The spread of the Zika virus has caused worldwide concern, and with it, worldwide misinformation. Gautam Aggarwal, M.D., primary care physician with HonorHealth Medical Group, offers answers to help dispel the myths circulating about this mysterious virus.
The Zika virus is spread to people primarily through the bite of an infected Aedes species mosquito. Concern is rising because of the rapid increase in the number of cases worldwide. The Centers for Disease Control and Prevention now recognizes the Zika virus as causing microcephaly (small heads) and brain damage in infants born to mothers infected with the virus.
Primary transmission occurs when you are bitten by an infected mosquito. Transmission also occurs between an infected mother and a fetus in utero or at time of delivery. If you’re infected, you can also transmit the virus to your partner through sexual activity.
In adults, symptoms typically appear between two and 14 days after transmission, and can last up to a week. “It is rare for Zika to cause fatal or life threatening illness in adults,” Aggarwal points out.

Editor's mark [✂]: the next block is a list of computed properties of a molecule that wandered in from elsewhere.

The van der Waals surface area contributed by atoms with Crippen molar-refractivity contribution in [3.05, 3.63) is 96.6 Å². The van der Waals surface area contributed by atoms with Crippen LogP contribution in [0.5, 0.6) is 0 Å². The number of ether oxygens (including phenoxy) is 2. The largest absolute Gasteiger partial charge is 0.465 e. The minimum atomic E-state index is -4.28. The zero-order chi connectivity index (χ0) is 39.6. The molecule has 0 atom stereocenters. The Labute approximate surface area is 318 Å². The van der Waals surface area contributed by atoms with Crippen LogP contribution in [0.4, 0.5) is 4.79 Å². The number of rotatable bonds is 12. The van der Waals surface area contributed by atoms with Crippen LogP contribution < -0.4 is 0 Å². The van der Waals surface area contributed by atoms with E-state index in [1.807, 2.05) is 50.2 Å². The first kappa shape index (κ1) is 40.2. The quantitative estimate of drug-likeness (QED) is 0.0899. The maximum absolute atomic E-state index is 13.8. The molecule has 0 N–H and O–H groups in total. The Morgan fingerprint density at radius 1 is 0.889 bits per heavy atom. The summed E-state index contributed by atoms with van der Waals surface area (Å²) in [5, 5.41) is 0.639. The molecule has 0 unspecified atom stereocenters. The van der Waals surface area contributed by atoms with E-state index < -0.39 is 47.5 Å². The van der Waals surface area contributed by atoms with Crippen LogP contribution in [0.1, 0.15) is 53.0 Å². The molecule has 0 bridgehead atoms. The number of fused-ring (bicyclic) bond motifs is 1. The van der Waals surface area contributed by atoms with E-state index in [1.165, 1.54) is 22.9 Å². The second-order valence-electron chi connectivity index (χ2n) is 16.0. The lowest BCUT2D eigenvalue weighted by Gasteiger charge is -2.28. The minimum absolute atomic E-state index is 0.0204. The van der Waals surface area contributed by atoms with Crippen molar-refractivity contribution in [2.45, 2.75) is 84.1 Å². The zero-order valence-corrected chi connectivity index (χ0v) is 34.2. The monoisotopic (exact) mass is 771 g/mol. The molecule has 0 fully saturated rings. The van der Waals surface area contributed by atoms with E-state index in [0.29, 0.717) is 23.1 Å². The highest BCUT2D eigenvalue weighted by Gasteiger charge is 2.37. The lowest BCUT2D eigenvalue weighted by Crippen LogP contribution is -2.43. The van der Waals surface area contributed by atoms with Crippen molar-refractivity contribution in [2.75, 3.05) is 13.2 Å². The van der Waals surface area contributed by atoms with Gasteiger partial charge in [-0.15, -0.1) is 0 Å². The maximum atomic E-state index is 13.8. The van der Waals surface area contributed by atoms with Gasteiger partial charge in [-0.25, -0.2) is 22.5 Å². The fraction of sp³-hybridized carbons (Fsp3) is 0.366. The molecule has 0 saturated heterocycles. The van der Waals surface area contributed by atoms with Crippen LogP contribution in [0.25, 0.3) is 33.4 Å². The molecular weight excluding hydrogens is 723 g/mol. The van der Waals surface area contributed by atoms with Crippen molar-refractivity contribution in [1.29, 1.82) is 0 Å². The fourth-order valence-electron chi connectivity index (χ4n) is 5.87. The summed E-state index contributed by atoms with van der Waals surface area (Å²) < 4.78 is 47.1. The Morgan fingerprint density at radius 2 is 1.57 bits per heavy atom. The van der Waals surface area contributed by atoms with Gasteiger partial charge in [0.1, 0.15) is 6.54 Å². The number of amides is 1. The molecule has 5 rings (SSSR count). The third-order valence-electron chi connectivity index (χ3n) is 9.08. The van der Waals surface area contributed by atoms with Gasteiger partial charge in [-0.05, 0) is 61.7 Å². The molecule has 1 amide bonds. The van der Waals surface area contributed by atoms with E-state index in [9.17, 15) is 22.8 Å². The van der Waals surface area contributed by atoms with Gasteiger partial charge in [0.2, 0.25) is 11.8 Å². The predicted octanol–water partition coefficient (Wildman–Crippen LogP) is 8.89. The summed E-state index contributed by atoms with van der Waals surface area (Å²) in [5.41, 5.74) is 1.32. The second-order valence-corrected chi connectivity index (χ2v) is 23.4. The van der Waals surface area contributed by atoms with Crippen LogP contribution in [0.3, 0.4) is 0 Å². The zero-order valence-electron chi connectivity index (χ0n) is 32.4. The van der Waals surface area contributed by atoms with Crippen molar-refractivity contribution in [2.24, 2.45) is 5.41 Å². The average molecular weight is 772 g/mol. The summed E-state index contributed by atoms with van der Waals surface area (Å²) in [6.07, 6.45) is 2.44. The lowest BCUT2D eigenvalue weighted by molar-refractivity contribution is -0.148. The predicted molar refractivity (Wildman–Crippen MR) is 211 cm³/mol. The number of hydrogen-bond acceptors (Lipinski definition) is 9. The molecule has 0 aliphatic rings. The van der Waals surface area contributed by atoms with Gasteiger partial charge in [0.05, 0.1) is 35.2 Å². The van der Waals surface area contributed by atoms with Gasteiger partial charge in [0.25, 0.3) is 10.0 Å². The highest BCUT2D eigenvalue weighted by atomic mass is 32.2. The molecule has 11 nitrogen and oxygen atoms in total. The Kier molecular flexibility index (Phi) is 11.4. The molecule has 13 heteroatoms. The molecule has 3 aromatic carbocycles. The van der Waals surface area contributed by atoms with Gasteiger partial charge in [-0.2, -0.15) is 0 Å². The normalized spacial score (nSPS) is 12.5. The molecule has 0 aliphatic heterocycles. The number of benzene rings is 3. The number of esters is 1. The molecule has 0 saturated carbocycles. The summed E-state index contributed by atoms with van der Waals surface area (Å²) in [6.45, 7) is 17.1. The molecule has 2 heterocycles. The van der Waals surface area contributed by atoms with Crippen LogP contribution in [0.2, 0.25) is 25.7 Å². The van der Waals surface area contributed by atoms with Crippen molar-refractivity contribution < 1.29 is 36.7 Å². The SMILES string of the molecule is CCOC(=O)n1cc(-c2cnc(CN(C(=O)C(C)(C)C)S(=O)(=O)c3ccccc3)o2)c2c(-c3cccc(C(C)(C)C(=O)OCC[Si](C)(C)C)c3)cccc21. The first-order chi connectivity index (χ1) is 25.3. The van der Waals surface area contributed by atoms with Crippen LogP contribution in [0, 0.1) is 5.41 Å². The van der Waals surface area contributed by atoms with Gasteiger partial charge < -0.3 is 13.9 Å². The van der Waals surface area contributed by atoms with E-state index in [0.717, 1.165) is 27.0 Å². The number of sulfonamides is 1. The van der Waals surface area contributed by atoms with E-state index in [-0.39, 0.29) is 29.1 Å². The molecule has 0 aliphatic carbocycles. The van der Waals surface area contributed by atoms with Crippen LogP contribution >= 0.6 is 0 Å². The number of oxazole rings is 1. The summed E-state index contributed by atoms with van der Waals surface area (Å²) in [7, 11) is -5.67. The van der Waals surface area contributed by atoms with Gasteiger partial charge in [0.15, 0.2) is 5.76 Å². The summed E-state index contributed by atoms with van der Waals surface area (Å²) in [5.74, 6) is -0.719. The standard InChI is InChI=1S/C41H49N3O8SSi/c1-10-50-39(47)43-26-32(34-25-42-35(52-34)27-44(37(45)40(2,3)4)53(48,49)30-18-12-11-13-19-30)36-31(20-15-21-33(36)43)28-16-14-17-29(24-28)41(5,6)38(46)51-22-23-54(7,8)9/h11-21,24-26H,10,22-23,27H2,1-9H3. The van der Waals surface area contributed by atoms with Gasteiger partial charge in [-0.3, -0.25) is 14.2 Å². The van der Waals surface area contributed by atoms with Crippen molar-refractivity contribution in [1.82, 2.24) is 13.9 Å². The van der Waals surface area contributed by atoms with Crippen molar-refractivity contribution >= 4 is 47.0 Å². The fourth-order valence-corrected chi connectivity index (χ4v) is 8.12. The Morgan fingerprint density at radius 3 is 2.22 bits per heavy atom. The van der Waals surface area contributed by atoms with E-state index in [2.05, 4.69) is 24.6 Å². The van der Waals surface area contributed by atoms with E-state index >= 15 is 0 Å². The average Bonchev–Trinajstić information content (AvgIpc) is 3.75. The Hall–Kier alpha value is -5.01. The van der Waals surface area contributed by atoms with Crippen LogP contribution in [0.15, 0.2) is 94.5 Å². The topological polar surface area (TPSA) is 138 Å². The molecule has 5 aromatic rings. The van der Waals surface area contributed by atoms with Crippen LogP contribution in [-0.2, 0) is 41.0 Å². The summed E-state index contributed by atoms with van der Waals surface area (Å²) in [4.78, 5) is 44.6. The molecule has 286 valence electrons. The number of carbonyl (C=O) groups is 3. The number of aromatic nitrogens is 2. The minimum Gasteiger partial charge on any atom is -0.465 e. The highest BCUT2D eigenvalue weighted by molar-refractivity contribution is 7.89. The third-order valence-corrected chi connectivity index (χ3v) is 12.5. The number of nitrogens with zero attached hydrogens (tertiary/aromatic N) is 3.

Symptoms can include low-grade fever, rash, joint pain, muscle aches, headaches, weakness and eye discomfort. You could also exhibit abdominal pain, nausea, diarrhea and itchiness. “Only 20 to 25 percent of infected people will have symptoms,” Aggarwal says.
If you’re visiting South America, Central America, Southeast Asia, the Pacific Islands or the Caribbean this summer, there is a risk of getting infected with the Zika virus. You may become infected and not show symptoms. Aggarwal advises the best prevention option is to avoid travel to areas endemic for Zika carrying mosquitos. If you travel to an area prone to infections, stay in clean living quarters, use mosquito nets and insect repellent, and wear long sleeves and long pants. Avoid standing bodies of water, which are prime breeding grounds for mosquitos. “You can’t guarantee you won’t be bitten by an infected mosquito, but you can reduce the risk,” he emphasizes.
If you have questions about the Zika virus, contact your doctor, or find one through HonorHealth Medical Group at www.honorhealth.com.